“you can have backwards compatibility with the 1990s or you can have sound cryptography; you can’t have both.”

Cryptography engineers have been tearing their hair out over PGP’s deficiencies for (literally) decades. When other kinds of engineers get wind of this, they’re shocked. PGP is bad? Why do people keep telling me to use PGP? The answer is that they shouldn’t be telling you that, because PGP is bad and needs to go away.

Source: Latacora – The PGP Problem

I knew PGP was bad and had avoided it cos I knew of its eldritch complexity of integration but I didn’t know about the rest.

Figures that Thunderbird is planning on integrating it as a built-in function.

They should probably use something else, methinks.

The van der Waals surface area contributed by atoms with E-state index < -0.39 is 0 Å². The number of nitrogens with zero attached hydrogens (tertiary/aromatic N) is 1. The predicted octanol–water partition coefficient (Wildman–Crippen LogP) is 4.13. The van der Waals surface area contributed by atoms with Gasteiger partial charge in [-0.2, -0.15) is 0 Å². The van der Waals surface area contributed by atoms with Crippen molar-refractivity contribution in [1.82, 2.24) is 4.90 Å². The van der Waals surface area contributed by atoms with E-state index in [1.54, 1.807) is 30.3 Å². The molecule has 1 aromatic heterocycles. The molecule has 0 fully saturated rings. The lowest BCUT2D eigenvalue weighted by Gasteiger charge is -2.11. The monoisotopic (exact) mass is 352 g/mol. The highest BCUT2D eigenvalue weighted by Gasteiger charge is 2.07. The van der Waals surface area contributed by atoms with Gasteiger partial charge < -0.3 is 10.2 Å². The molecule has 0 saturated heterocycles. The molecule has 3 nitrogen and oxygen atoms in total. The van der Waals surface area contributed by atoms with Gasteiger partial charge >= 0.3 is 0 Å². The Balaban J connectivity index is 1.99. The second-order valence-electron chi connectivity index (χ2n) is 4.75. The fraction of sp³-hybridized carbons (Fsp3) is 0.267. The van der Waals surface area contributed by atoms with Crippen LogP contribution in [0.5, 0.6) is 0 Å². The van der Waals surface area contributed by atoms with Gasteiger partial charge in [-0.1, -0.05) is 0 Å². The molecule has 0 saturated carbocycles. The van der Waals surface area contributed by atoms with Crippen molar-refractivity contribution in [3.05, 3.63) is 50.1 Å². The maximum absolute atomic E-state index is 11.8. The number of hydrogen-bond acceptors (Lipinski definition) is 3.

Hacked! – Magazine – The Atlantic

As email, documents, and almost every aspect of our professional and personal lives moves onto the “cloud”—remote servers we rely on to store, guard, and make available all of our data whenever and from wherever we want them, all the time and into eternity—a brush with disaster reminds the author and his wife just how vulnerable those data can be. A trip to the inner fortress of Gmail, where Google developers recovered six years’ worth of hacked and deleted e‑mail, provides specific advice on protecting and backing up data now—and gives a picture both consoling and unsettling of the vulnerabilities we can all expect to face in the future..

Now I’m getting all itchy about changing my passwords.